It’s about the people
Grant Tobin | Friday, May 16, 2014
I’ve had a bit of a difficult time writing this reflection. And that’s not because I’ve wrecked three keyboards and two boxes of Kleenex getting to the point where I can see my screen clearly enough to type.
I jest. But think about any graduation speech you’ve ever attended. Can you distinctly perceive any single one? I remember Jobs’ speech in 2005. But I wasn’t there. I’d be surprised if you had an answer. Hell, many of you may have even orated an address and couldn’t remember it.
But it’s not about remembering everything. And that’s the difficulty; the topics of classes you attend and the time you spent studying is soon forgotten. The time you spend dealing with the winters and sweating in the summers, again, is forgotten. It’s about the people I’ve encountered in my time here, that’s what you remember and that’s this reflection.
To my teammates: from the first days on the ergs to our final races next week in Gainesville, Fla., we’ve been brothers. And there’s nothing in the world that can pull people together than embracing that kind of suffering together. I can’t wait to see what we’ve got left in the tank.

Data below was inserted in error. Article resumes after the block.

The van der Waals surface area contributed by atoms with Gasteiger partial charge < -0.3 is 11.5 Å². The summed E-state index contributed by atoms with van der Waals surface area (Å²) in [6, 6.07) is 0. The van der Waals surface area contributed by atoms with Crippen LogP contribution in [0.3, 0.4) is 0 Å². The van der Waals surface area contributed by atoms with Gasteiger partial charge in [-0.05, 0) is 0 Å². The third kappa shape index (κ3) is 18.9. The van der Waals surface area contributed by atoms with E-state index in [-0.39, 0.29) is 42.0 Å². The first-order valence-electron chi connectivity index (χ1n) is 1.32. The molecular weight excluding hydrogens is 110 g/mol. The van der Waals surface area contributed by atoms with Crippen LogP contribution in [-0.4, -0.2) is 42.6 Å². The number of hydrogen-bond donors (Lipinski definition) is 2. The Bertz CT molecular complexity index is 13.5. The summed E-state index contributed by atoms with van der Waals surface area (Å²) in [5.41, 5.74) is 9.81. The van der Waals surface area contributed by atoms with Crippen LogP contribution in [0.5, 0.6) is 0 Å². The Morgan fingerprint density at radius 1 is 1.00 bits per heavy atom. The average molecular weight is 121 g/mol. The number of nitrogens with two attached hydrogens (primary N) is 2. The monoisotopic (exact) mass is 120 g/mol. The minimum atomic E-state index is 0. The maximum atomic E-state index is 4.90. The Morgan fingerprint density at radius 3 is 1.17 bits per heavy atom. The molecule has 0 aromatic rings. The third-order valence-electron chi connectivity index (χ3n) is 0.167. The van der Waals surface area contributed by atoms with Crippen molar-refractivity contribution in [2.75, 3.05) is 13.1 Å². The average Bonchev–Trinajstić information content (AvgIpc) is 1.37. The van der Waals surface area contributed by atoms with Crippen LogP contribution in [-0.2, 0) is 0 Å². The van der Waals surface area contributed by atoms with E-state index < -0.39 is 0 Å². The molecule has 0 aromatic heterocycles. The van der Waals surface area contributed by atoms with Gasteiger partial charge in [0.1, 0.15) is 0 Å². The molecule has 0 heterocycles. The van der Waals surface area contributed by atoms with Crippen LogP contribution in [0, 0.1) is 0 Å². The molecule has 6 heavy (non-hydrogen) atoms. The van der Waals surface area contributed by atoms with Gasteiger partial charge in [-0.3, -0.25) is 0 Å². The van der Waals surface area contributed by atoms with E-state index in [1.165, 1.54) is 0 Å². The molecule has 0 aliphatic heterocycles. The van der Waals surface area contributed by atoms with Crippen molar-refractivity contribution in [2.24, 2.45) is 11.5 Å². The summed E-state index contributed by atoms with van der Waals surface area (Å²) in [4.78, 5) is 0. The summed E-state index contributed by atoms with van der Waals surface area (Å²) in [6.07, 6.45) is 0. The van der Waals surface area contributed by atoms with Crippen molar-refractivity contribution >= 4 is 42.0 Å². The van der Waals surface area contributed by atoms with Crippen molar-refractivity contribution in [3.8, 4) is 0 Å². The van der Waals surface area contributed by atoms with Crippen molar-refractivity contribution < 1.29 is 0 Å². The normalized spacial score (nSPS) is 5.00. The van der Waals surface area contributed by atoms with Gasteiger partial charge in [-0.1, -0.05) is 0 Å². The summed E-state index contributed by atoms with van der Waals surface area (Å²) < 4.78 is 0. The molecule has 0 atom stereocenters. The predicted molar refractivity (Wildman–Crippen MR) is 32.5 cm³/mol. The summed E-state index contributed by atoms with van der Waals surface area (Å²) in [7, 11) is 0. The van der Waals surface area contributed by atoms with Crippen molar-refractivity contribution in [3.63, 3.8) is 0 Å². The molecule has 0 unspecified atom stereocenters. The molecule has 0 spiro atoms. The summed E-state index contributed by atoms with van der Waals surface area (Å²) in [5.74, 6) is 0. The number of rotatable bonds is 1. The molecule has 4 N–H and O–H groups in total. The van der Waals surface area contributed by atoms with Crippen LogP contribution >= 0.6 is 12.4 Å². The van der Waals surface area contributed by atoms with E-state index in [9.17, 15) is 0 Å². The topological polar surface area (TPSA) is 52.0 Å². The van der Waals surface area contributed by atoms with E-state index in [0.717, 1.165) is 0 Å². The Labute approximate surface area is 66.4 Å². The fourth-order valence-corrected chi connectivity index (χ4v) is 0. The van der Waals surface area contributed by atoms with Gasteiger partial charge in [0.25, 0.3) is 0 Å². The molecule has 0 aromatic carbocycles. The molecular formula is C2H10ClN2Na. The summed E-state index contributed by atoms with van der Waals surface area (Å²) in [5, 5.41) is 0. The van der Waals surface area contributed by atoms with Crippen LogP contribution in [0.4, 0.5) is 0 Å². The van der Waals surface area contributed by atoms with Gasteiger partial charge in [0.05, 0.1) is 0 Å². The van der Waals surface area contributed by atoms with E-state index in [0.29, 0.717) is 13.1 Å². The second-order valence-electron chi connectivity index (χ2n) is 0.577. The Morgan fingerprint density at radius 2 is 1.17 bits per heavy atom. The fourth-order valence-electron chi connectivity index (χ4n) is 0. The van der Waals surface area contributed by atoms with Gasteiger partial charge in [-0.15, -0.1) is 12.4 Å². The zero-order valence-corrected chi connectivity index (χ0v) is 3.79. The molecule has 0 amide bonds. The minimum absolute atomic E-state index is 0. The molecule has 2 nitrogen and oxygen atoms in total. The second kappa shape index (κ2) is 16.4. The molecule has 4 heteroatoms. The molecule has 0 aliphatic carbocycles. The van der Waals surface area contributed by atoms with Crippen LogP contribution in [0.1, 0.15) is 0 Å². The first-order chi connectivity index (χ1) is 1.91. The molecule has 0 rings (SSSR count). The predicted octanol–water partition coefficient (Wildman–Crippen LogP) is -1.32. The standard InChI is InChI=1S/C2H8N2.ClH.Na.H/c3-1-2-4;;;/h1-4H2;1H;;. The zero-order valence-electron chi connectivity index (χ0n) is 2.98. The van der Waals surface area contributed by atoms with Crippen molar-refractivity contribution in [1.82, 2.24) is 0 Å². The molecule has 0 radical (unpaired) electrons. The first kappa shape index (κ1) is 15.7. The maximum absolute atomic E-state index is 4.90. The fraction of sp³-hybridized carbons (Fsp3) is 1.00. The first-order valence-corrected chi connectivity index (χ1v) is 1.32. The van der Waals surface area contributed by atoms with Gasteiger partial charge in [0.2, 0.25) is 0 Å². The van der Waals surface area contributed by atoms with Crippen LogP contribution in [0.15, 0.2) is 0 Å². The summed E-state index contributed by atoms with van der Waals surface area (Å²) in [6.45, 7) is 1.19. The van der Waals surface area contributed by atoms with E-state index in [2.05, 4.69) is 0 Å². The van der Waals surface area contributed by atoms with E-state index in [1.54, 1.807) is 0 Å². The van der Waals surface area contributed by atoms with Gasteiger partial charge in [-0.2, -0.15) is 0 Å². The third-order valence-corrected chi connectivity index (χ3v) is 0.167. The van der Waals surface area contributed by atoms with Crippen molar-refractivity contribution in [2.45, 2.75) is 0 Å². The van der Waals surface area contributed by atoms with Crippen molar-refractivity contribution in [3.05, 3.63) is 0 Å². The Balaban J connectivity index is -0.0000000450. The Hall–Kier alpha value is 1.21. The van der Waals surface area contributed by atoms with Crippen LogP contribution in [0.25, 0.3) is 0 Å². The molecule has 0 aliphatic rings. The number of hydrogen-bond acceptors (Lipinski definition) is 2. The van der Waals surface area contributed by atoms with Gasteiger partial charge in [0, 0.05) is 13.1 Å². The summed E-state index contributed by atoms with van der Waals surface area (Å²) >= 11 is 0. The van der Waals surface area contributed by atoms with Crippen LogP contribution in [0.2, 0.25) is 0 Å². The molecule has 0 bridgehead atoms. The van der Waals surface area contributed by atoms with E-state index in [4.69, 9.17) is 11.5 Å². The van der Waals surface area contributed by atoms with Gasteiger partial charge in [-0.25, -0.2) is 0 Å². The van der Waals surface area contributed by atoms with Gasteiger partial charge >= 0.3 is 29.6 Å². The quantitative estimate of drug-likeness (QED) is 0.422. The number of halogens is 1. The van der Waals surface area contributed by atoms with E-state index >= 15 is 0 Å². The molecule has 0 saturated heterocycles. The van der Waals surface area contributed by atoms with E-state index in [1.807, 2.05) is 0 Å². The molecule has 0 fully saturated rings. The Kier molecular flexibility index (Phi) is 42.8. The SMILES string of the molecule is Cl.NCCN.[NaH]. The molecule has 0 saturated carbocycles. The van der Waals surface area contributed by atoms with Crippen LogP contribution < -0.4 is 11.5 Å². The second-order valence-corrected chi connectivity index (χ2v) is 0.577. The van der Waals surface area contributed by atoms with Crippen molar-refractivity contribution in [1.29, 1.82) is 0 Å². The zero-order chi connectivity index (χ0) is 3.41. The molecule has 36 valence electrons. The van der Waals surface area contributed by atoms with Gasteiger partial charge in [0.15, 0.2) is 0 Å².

To my study abroad class: from not really understanding what we’re ordering to teaching American partying norms to different cultures, I thank you. There’s nowhere better to get out of your own environment than by actually physically removing yourself from your own environment. And then, of course, getting lost and sleeping only God-knows-where in Shanghai; that kinda helps too.
To my mentors Jim and Phil: your guidance has shaped my experience here and my maturation in both my vocational and extracurricular pursuits. For that, there are no words.
And to my deepest friends: my experience has been crafted entirely by you guys. And that’s truly incredible to think about.
My difficulty in writing this reflection stems not from a lack of ideas or a lack of experiences, for those are multitudinous, but from an intense and scary realization that my time here has come to a close. Would I kill for the chance to come back and do it all again? Absolutely. That’s not my case though.
People always get caught up in the small stuff and ask questions like would I have changed anything or what mistakes I had made. The flipside of that coin is that there aren’t any, and my experience wouldn’t be the same if I had.
Cheers, ND. And thanks for the memories.
The views expressed in this column are those of the author and not necessarily those of The Observer.